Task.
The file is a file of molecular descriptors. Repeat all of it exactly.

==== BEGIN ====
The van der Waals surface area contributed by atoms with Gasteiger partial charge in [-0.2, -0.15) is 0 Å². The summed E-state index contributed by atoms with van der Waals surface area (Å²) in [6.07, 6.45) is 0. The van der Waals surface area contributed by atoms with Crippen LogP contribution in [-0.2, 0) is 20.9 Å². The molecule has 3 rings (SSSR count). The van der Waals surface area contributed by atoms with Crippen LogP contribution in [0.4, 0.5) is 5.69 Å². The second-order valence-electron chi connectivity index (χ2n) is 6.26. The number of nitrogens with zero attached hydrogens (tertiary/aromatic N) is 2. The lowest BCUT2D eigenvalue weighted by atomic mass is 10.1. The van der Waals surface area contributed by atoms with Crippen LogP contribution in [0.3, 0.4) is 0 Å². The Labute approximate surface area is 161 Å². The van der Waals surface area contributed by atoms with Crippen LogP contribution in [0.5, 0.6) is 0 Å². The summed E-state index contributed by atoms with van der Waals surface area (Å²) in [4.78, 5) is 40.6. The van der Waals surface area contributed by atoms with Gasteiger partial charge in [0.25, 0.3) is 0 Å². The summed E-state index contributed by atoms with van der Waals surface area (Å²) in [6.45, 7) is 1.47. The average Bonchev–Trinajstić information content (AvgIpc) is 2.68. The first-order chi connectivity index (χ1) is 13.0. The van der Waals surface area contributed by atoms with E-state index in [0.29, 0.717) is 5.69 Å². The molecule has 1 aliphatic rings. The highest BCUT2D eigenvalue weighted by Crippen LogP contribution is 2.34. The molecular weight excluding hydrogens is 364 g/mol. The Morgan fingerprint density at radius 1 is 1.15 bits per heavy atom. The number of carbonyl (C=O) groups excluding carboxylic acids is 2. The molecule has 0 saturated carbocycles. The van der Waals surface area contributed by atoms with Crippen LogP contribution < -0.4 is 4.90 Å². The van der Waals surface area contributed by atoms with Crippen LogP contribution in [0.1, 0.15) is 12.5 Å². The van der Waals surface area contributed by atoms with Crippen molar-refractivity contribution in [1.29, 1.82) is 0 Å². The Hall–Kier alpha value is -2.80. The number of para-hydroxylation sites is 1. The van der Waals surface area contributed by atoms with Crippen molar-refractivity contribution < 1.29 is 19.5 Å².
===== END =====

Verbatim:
The van der Waals surface area contributed by atoms with Gasteiger partial charge in [-0.2, -0.15) is 0 Å². The summed E-state index contributed by atoms with van der Waals surface area (Å²) in [6.07, 6.45) is 0. The van der Waals surface area contributed by atoms with Crippen LogP contribution in [-0.2, 0) is 20.9 Å². The molecule has 3 rings (SSSR count). The van der Waals surface area contributed by atoms with Crippen LogP contribution in [0.4, 0.5) is 5.69 Å². The second-order valence-electron chi connectivity index (χ2n) is 6.26. The number of nitrogens with zero attached hydrogens (tertiary/aromatic N) is 2. The lowest BCUT2D eigenvalue weighted by atomic mass is 10.1. The van der Waals surface area contributed by atoms with Crippen LogP contribution in [0.3, 0.4) is 0 Å². The Labute approximate surface area is 161 Å². The van der Waals surface area contributed by atoms with Crippen LogP contribution in [0.5, 0.6) is 0 Å². The summed E-state index contributed by atoms with van der Waals surface area (Å²) in [4.78, 5) is 40.6. The van der Waals surface area contributed by atoms with Gasteiger partial charge in [0.25, 0.3) is 0 Å². The summed E-state index contributed by atoms with van der Waals surface area (Å²) in [6.45, 7) is 1.47. The average Bonchev–Trinajstić information content (AvgIpc) is 2.68. The first-order chi connectivity index (χ1) is 13.0. The van der Waals surface area contributed by atoms with E-state index in [0.29, 0.717) is 5.69 Å². The molecule has 1 aliphatic rings. The highest BCUT2D eigenvalue weighted by Crippen LogP contribution is 2.34. The molecular weight excluding hydrogens is 364 g/mol. The Morgan fingerprint density at radius 1 is 1.15 bits per heavy atom. The number of carbonyl (C=O) groups excluding carboxylic acids is 2. The molecule has 0 saturated carbocycles. The van der Waals surface area contributed by atoms with Crippen LogP contribution < -0.4 is 4.90 Å². The van der Waals surface area contributed by atoms with Crippen LogP contribution in [0.1, 0.15) is 12.5 Å². The van der Waals surface area contributed by atoms with Crippen molar-refractivity contribution in [1.29, 1.82) is 0 Å². The Hall–Kier alpha value is -2.80. The number of para-hydroxylation sites is 1. The van der Waals surface area contributed by atoms with Crippen molar-refractivity contribution < 1.29 is 19.5 Å².